Today I’d like to draw attention to something Jesus spoke in Luke 18:1-8, which seems to many to be contradictory in its nature:
1  And he spake a parable unto them to this end, that men ought always to pray, and not to faint;
2  Saying, There was in a city a judge, which feared not God, neither regarded man:
And there was a widow in that city; and she came unto him, saying, Avenge me of mine adversary.
And he would not for a while: but afterward he said within himself, Though I fear not God, nor regard man;
Yet because this widow troubleth me, I will avenge her, lest by her continual coming she weary me.
And the Lord said, Hear what the unjust judge saith.
And shall not God avenge his own elect, which cry day and night unto him, though he bear long with them?
I tell you that he will avenge them speedily. Nevertheless when the Son of man cometh, shall he find faith on the earth?

On the surface it would look like we are to keep praying the same prayer over and over until we “wear God out and He gives us what we want”.  After all, Luke was alluding in verse 1 that “men ought always to pray, and not to faint”.  Then reading again verses 2 through 7, Jesus seemed to encourage nagging and nagging God.  But was He?  First off, this parable was clearly spoken about an “unjust judge”.  Is God an unjust judge?  Well, NO!  Jesus said HEAR what the unjust judge said, because that was the decision the unjust judge made, not God.  Now  referring to God, Jesus said, And shall not God avenge His own elect which cry day and night unto Him, THOUGH HE BEAR LONG WITH THEM?  In the Greek “bear long” means to be patient, longsuffering, to have long patience, to patiently endure, to be slow to anger, slow to punish.  I see it to also mean “to put up with” their constant nagging.

Verse 8 , says God will avenge them speedily.  Now keep in mind, “SPEEDILY” is according to GOD’S time, not ours.  But here’s the meat of the matter: Nevertheless when the Son of man cometh, shall he find faith on the earth?

When Jesus comes back, will He find those who have faith to believe that they have asked, were heard, and have received that for which they asked?  It is written in 1 John 5:14-15,
14  And this is the confidence that we have in him, that, if we ask any thing according to his will, he heareth us:
15  And if we know that he hear us, whatsoever we ask, we know that we have the petitions that we desired of him.

Do you see anywhere in that where you must “keep asking over and over”?  You see, that absolutely contradicts the “ask, seek and knock” doctrine of continually asking again and again for the same thing. Notice the part, “If we ask any thing according to His will”:  that says, if it isn’t His will, then why are you even asking for it?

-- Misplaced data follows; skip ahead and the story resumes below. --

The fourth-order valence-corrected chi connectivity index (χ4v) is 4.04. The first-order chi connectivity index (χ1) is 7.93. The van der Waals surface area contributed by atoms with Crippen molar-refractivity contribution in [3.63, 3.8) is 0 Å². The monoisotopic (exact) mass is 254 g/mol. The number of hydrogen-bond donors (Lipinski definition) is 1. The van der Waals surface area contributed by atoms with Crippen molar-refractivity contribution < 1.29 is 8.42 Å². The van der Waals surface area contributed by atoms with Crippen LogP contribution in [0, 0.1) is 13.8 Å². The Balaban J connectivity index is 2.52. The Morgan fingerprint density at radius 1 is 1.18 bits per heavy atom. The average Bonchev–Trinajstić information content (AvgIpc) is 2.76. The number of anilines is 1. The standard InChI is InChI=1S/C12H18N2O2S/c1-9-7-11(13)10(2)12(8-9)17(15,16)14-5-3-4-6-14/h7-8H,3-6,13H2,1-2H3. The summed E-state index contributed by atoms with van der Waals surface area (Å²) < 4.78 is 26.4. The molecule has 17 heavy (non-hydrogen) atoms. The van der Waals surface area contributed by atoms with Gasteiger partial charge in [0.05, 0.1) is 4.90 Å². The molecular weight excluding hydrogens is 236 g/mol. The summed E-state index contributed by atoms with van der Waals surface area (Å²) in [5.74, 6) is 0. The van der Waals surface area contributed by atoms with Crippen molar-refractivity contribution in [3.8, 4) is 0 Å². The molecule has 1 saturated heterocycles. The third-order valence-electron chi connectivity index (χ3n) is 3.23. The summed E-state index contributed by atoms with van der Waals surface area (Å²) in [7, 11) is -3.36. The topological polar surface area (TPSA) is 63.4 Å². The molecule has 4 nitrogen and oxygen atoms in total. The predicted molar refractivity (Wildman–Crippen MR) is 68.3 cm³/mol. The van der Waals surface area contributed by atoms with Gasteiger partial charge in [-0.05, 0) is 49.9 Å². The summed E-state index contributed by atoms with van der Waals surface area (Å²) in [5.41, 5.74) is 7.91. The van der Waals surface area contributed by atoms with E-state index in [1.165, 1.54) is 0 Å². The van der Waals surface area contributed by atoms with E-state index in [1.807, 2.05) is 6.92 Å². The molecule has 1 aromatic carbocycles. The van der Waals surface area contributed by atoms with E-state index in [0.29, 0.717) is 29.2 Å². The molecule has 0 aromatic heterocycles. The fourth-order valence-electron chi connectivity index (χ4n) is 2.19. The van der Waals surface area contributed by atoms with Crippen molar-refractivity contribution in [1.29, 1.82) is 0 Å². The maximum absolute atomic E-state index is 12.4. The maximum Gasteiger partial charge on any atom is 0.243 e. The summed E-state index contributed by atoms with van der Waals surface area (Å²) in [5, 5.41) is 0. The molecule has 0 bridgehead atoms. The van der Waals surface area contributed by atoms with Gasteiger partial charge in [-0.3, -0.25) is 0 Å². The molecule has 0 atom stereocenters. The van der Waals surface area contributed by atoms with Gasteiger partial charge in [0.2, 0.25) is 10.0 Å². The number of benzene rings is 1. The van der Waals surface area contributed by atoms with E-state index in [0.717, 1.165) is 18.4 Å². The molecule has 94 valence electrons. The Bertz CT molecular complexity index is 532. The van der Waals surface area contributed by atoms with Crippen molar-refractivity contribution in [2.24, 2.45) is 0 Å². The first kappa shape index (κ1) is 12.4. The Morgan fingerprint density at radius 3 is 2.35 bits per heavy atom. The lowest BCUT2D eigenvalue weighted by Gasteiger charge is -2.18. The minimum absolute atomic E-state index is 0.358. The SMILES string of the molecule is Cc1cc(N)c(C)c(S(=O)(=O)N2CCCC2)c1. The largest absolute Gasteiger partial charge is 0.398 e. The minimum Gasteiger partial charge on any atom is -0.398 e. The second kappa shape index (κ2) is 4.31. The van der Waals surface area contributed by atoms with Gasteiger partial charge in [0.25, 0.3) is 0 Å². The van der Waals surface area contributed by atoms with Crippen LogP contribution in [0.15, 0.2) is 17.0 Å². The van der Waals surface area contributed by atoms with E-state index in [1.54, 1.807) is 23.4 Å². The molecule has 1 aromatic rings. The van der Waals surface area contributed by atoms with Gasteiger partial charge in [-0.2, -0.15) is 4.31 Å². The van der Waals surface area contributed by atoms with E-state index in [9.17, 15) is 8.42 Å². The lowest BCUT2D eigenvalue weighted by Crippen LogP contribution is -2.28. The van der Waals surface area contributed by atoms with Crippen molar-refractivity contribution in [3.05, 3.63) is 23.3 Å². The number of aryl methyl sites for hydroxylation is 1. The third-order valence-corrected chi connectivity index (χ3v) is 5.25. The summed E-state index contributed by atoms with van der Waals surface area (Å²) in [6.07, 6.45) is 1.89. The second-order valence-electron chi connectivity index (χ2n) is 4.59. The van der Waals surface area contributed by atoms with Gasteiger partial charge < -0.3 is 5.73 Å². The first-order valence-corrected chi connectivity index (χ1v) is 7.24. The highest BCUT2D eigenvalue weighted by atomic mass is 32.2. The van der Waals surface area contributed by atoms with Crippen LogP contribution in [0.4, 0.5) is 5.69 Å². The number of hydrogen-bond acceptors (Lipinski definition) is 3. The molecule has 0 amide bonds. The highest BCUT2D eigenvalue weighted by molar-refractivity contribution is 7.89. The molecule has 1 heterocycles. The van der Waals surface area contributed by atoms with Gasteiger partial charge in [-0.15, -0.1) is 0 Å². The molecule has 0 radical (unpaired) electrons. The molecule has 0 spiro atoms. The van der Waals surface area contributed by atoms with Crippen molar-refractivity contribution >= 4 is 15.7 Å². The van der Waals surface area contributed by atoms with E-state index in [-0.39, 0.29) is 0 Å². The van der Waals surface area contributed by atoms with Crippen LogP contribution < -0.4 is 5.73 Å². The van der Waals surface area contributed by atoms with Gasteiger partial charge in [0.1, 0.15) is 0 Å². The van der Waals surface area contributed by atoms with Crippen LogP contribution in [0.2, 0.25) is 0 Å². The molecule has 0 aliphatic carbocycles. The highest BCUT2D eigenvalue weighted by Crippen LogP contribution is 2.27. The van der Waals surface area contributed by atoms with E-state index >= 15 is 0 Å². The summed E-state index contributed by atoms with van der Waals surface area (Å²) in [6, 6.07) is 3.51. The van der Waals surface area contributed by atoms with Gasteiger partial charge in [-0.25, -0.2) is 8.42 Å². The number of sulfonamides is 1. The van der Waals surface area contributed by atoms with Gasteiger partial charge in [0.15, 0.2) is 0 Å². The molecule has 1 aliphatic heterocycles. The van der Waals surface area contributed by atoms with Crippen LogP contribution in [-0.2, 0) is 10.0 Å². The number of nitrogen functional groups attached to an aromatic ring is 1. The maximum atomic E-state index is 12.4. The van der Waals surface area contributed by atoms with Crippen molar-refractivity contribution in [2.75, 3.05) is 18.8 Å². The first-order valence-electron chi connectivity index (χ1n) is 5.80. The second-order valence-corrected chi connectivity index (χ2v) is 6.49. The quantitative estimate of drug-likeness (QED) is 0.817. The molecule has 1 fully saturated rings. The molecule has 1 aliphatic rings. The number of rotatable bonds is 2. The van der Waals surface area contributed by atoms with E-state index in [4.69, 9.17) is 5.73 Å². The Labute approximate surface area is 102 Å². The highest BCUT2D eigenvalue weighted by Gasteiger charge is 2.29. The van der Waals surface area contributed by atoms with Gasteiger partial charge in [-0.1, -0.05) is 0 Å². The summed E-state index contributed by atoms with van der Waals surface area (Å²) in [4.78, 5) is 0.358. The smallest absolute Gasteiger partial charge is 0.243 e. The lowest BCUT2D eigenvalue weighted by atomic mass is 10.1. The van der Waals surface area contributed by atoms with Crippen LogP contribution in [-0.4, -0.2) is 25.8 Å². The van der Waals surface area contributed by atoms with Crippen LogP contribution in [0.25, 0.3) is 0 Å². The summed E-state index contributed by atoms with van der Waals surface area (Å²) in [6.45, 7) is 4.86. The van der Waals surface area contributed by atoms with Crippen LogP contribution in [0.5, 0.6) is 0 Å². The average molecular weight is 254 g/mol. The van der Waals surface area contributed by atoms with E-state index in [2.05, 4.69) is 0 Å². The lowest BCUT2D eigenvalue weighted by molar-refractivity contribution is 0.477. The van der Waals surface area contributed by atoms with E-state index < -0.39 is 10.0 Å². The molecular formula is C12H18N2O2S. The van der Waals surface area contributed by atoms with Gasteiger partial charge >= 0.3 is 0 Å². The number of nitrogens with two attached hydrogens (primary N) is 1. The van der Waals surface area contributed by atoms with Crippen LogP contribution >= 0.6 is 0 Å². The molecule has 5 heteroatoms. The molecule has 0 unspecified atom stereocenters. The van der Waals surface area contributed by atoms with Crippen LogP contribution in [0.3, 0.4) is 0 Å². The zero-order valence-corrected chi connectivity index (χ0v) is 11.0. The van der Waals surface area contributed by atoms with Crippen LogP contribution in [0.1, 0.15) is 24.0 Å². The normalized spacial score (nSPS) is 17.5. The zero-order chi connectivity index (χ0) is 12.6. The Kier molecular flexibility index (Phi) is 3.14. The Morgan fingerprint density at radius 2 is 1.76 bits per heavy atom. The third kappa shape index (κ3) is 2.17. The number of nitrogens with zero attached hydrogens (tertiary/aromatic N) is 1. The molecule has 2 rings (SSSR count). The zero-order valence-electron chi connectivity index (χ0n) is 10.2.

But to be fair, let’s look at the other side of the coin: we also know that God planned to destroy Sodom and Gomorrah, and Abraham pleaded to God to spare them, and God said He would spare them if He found fifty righteous therein.  Abraham talked him all the way down to ten righteous.  Well, there weren’t ten righteous, so He destroyed them.  Would that fall under “continually asking, seeking, knocking”?  That appears to be an isolated case, such as when Moses interceded for Israel to keep God from destroying them.

We try to use the above two examples of intercession as an excuse to keep badgering God for what we want “until we get it”.  Yes, we should always pray and faint not.  But that doesn’t mean that we should be as the widow in Luke 18.  First off, you aren’t going to “wear God out”.  He will be around LONG after you are dust.  You would do better to use your prayers to help others.  We spend way too much of our prayer time trying to benefit our fleshly desires.

The apostle Paul said several times “you are continually in my prayers”, and that is fine asking God to strengthen your brethren, as Paul did, to help them be formed into the image of Christ Jesus.

Let’s look at the “ask, seek and knock” in Matthew 7:7-11:
Ask, and it shall be given you; seek, and ye shall find; knock, and it shall be opened unto you:
For every one that asketh receiveth; and he that seeketh findeth; and to him that knocketh it shall be opened.
Or what man is there of you, whom if his son ask bread, will he give him a stone?
10  Or if he ask a fish, will he give him a serpent?
11  If ye then, being evil, know how to give good gifts unto your children, how much more shall your Father which is in heaven give good things to them that ask him?

It is necessary for YOU to do some research of your own on these verses out of the Greek dictionary, as I did, so you will be satisfied. The Greek definition in Strong’s and Thayer’s DOES NOT SUPPORT  “KEEP ON ASKING, KEEP ON SEEKING, KEEP ON KNOCKING.”  Verse 8 says every one that asks, receives, and he that seeks, finds, and to him that knocks, it shall be opened.  And you cannot read anything else into that.  It goes on to say, if we being evil know how to give good things to our children, how much MORE shall your Father in heaven give good things to them that ask.  BUT, don’t stop reading just yet: read verse 12,

12  Therefore all things whatsoever ye would that men should do to you, do ye even so to them: for this is the law and the prophets.

SO, that means if you’re not doing verse 12, you won’t be getting verses 7-11.  Think about that one today…..